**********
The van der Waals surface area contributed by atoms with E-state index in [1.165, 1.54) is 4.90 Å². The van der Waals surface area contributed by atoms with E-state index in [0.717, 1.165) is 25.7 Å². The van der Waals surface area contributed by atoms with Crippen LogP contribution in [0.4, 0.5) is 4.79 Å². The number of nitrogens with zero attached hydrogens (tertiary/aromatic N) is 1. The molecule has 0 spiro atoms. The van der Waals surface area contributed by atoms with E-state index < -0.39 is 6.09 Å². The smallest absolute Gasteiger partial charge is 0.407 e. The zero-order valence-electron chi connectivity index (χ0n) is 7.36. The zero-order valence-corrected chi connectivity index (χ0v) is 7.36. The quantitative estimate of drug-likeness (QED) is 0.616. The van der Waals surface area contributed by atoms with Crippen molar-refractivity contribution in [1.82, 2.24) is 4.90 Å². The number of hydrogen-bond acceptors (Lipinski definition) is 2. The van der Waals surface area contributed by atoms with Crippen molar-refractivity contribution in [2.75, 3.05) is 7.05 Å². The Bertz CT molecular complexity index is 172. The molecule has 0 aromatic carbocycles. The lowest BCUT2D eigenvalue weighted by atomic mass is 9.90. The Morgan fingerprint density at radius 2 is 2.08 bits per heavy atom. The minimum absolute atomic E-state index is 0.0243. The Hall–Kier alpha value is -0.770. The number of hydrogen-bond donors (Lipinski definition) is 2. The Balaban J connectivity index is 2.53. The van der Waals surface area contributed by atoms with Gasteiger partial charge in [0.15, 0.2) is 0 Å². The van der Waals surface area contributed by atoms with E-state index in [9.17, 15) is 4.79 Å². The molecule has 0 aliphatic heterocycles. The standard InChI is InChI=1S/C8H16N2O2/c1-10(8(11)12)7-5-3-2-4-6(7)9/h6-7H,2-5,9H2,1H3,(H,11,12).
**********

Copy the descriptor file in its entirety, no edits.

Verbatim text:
The van der Waals surface area contributed by atoms with E-state index in [1.165, 1.54) is 4.90 Å². The van der Waals surface area contributed by atoms with E-state index in [0.717, 1.165) is 25.7 Å². The van der Waals surface area contributed by atoms with Crippen LogP contribution in [0.4, 0.5) is 4.79 Å². The number of nitrogens with zero attached hydrogens (tertiary/aromatic N) is 1. The molecule has 0 spiro atoms. The van der Waals surface area contributed by atoms with E-state index < -0.39 is 6.09 Å². The smallest absolute Gasteiger partial charge is 0.407 e. The zero-order valence-electron chi connectivity index (χ0n) is 7.36. The zero-order valence-corrected chi connectivity index (χ0v) is 7.36. The quantitative estimate of drug-likeness (QED) is 0.616. The van der Waals surface area contributed by atoms with Crippen molar-refractivity contribution in [1.82, 2.24) is 4.90 Å². The number of hydrogen-bond acceptors (Lipinski definition) is 2. The van der Waals surface area contributed by atoms with Crippen molar-refractivity contribution in [2.75, 3.05) is 7.05 Å². The Bertz CT molecular complexity index is 172. The molecule has 0 aromatic carbocycles. The lowest BCUT2D eigenvalue weighted by atomic mass is 9.90. The Morgan fingerprint density at radius 2 is 2.08 bits per heavy atom. The minimum absolute atomic E-state index is 0.0243. The Hall–Kier alpha value is -0.770. The number of hydrogen-bond donors (Lipinski definition) is 2. The Balaban J connectivity index is 2.53. The van der Waals surface area contributed by atoms with Gasteiger partial charge in [0.15, 0.2) is 0 Å². The van der Waals surface area contributed by atoms with E-state index in [9.17, 15) is 4.79 Å². The molecule has 0 aliphatic heterocycles. The standard InChI is InChI=1S/C8H16N2O2/c1-10(8(11)12)7-5-3-2-4-6(7)9/h6-7H,2-5,9H2,1H3,(H,11,12).